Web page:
. A
sound In physics, sound is a vibration that propagates as an acoustic wave, through a transmission medium such as a gas, liquid or solid. In human physiology and psychology, sound is the ''reception'' of such waves and their ''perception'' by the b ...

wave is a variation in air
pressure Pressure (symbol: ''p'' or ''P'') is the force In physics Physics is the natural science that studies matter, its Elementary particle, fundamental constituents, its Motion (physics), motion and behavior through Spacetime, space ...
, while in
light Light or visible light is electromagnetic radiation within the portion of the electromagnetic spectrum that can be visual perception, perceived by the human eye. Visible light is usually defined as having wavelengths in the range of 400–700 ...

and other
electromagnetic radiation In physics Physics is the natural science that studies matter, its Elementary particle, fundamental constituents, its Motion (physics), motion and behavior through Spacetime, space and time, and the related entities of energy and force. ...

the strength of the
electric Electricity is the set of physics, physical Phenomenon, phenomena associated with the presence and motion of matter that has a property of electric charge. Electricity is related to magnetism, both being part of the phenomenon of electromagnet ...

and the
magnetic field A magnetic field is a vector field In vector calculus and physics, a vector field is an assignment of a vector to each point in a subset of space. For instance, a vector field in the plane can be visualised as a collection of arrows with ...

vary. Water waves are variations in the height of a body of water. In a crystal
lattice vibration In physics Physics (from grc, φυσική (ἐπιστήμη), physikḗ (epistḗmē), knowledge of nature, from ''phýsis'' 'nature'), , is the natural science that studies matter, its Motion (physics), motion and behavior through ...
, atomic positions vary. The range of wavelengths or frequencies for wave phenomena is called a
spectrum A spectrum (plural ''spectra'' or ''spectrums'') is a condition that is not limited to a specific set of values but can vary, without gaps, across a Continuum (theory), continuum. The word was first used scientifically in optics to describe the ...

. The name originated with the
visible light spectrum File:Light Amplification by Stimulated Emission of Radiation.jpg, Laser beams with visible spectrum The visible spectrum is the portion of the electromagnetic spectrum that is visual perception, visible to the human eye. Electromagnetic radiation ...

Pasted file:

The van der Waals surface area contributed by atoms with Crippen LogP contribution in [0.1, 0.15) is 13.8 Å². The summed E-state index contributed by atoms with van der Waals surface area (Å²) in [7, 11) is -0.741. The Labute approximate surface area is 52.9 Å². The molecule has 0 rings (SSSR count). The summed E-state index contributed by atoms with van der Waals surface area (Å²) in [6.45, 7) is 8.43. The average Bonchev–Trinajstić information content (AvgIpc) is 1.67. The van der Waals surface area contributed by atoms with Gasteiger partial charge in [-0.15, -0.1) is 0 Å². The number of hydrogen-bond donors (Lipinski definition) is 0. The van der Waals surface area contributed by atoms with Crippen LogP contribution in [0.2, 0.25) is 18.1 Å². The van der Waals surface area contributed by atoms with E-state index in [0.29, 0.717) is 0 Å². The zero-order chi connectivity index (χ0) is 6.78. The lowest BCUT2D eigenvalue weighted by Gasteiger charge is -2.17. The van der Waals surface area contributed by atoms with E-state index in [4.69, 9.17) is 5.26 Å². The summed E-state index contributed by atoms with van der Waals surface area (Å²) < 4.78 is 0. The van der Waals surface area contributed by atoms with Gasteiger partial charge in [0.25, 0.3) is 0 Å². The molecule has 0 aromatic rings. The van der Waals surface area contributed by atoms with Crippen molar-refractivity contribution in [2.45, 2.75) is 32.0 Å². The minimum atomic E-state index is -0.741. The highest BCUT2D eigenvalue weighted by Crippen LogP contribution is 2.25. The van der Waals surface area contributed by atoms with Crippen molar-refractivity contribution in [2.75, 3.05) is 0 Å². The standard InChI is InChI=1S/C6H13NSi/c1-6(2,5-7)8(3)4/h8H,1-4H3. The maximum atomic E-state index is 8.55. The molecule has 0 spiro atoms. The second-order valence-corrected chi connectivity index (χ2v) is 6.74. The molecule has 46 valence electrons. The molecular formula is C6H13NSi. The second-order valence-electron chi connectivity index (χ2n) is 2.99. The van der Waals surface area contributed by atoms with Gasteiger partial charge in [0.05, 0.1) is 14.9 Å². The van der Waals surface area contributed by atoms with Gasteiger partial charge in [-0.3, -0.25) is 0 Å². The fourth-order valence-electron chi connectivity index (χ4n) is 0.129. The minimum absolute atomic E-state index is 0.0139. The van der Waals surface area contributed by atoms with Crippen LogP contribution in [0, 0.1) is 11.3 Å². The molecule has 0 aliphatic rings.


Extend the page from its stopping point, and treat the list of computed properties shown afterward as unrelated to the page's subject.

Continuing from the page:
but now can be applied to the entire
electromagnetic spectrum The electromagnetic spectrum is the range of frequencies Frequency is the number of occurrences of a repeating event per unit of time A unit of time is any particular time Time is the indefinite continued sequence, progress of existe ...

as well as to a
sound spectrum A spectrum (plural ''spectra'' or ''spectrums'') is a condition that is not limited to a specific set of values but can vary, without steps, across a Continuum (theory), continuum. The word was first used scientifically in optics Optics is th ...
or
vibration spectrumA molecular vibration is a periodic motion of the atoms An atom is the smallest unit of ordinary matter that forms a chemical element Image:Simple Periodic Table Chart-blocks.svg, 400px, Periodic table, The periodic table of the chemical e ...
.

# Sinusoidal waves

In
linear Linearity is the property of a mathematical relationship (''function Function or functionality may refer to: Computing * Function key A function key is a key on a computer A computer is a machine that can be programmed to carry out se ...

media, any wave pattern can be described in terms of the independent propagation of sinusoidal components. The wavelength ''λ'' of a sinusoidal waveform traveling at constant speed ''v'' is given by :$\lambda = \frac\,\,,$ where ''v'' is called the phase speed (magnitude of the
phase velocity in groups of gravity wave , Croatia in July 2009. Image:wave clouds.jpg, Wave clouds over Theresa, Wisconsin, United States in August 2005. In fluid dynamics, gravity waves are waves generated in a fluid medium or at the interface (matter), inter ...

) of the wave and ''f'' is the wave's
frequency Frequency is the number of occurrences of a repeating event per unit of time A unit of time is any particular time Time is the indefinite continued sequence, progress of existence and event (philosophy), events that occur in an apparen ...

. In a
dispersive mediumA dispersive medium is a medium in which waves of different frequencies travel at different velocities. With electromagnetic radiation In physics Physics (from grc, φυσική (ἐπιστήμη), physikḗ (epistḗmē), knowledge of ...
, the phase speed itself depends upon the frequency of the wave, making the nonlinear. In the case of